Brock hosts Chinese tea gathering

While in western culture tea is not of major importance to many people, tea plays an important role in Chinese culture. Accounts of tea consumption go as far back as 5,000 years in the history of China. The Brock Mandarin Club, in conjunction with the Confucius Institute, partnered with MING Tea to shed light on the intricacies of Chinese tea culture through a tea gathering.

The gathering, held on November 1 in the International Centre, was facilitated by Edward Qu, founder of MING Tea and certified Chinese Tea Sommelier, and Jennifer Linton, a MING Tea Sommelier.

It might seem deceptively arbitrary to focus on tea out of all aspects of the culture but tea is a big part of almost every aspect of the Chinese way of life.

“Tea as a thing in Chinese history is bigger than anything, I would say. It’s like the foundation of all the culture,” said Qu.

In China to this day many important decisions and meetings are held over the serving of tea. Both Qu and Linton highlighted that tea gatherings are done in a very ceremonial way because the serving and sharing of tea carries such significance and meaning. The serving of tea is a means by which respect, friendship and unity are shared between all guests and a connection is established between human beings and nature.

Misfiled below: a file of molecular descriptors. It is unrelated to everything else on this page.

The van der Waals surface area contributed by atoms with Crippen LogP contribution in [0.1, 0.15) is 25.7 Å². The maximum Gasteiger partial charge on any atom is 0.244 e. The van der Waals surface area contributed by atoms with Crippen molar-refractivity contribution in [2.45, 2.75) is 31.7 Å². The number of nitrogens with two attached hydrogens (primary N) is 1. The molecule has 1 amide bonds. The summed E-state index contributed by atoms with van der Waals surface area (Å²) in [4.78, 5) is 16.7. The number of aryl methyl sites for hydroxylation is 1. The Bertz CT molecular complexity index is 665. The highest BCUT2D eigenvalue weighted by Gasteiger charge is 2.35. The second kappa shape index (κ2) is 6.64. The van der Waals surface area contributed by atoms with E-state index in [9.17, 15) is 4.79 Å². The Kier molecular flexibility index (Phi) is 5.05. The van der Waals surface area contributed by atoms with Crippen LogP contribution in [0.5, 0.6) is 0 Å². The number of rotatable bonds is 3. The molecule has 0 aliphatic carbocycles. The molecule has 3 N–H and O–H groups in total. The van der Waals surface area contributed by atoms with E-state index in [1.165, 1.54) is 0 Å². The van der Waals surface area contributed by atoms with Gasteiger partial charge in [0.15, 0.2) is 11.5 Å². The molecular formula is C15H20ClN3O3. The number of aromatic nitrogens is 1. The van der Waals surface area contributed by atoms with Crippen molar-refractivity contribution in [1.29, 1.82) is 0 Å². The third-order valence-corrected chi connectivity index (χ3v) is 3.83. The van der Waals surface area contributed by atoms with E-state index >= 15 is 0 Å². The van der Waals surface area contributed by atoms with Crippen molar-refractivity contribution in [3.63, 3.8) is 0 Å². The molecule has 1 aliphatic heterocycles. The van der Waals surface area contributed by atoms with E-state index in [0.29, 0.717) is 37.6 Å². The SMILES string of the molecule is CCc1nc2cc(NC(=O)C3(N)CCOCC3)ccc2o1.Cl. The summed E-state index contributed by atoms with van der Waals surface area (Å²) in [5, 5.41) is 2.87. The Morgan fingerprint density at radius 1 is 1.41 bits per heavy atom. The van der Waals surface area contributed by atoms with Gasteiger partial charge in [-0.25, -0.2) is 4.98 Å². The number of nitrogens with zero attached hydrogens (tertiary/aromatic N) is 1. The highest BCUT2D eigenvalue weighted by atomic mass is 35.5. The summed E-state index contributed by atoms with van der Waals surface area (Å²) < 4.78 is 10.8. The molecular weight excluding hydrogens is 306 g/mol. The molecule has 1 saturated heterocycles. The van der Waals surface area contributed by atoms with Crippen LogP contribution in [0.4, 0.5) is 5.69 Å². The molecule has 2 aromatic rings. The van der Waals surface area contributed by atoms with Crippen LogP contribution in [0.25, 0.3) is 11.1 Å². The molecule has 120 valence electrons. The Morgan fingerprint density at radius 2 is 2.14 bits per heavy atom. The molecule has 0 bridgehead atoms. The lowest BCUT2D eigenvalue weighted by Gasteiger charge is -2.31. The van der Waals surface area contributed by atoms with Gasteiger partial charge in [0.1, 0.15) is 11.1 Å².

Chinese tea can be classified in many ways based on numerous criteria, most notably by their processing methods (such as steaming before drying or fermenting). All teas come from the leaves of the Camellia Sinensis plant but with the variety of techniques and ways to harvest and prepare the leaves for consumption, there are hundreds of different teas available. Qu and Linton spent the evening brewing, sharing and appreciating three types of tea: green tea, black tea (called red tea in Chinese culture) and pu’er (fermented) tea. Each of the teas, while coming from the same plant, had virtually nothing in common and all provided a vastly different aroma, experience and atmosphere with each individual noticing something slightly different about each tea. For many attendees to the gathering, appreciating each tea was a novel experience, different from the usual atmosphere when having tea in a typical Canadian setting.

Any student interested in Chinese culture can experience a part of it by simply participating in a true Chinese tea ceremony.

“You can spend years just researching and trying the different varieties of tea. It is a more fun and interesting world than you would think,” said Linton. “Understanding Chinese tea is a fundamental part of understanding Chinese culture on a whole”

The Brock Mandarin Club alongside the Confucius Institute has a number of upcoming Chinese cultural initiatives for the month of November. Students are encouraged to come out and participate in the activities while learning more about Chinese culture as many of the workshops are free of charge.

Interested students who missed last week’s tea gathering are invited to take part in a second tea gathering that will occur on November 12 from 6:00 p.m. — 7:30 p.m. in room 207 of the International Centre.

 

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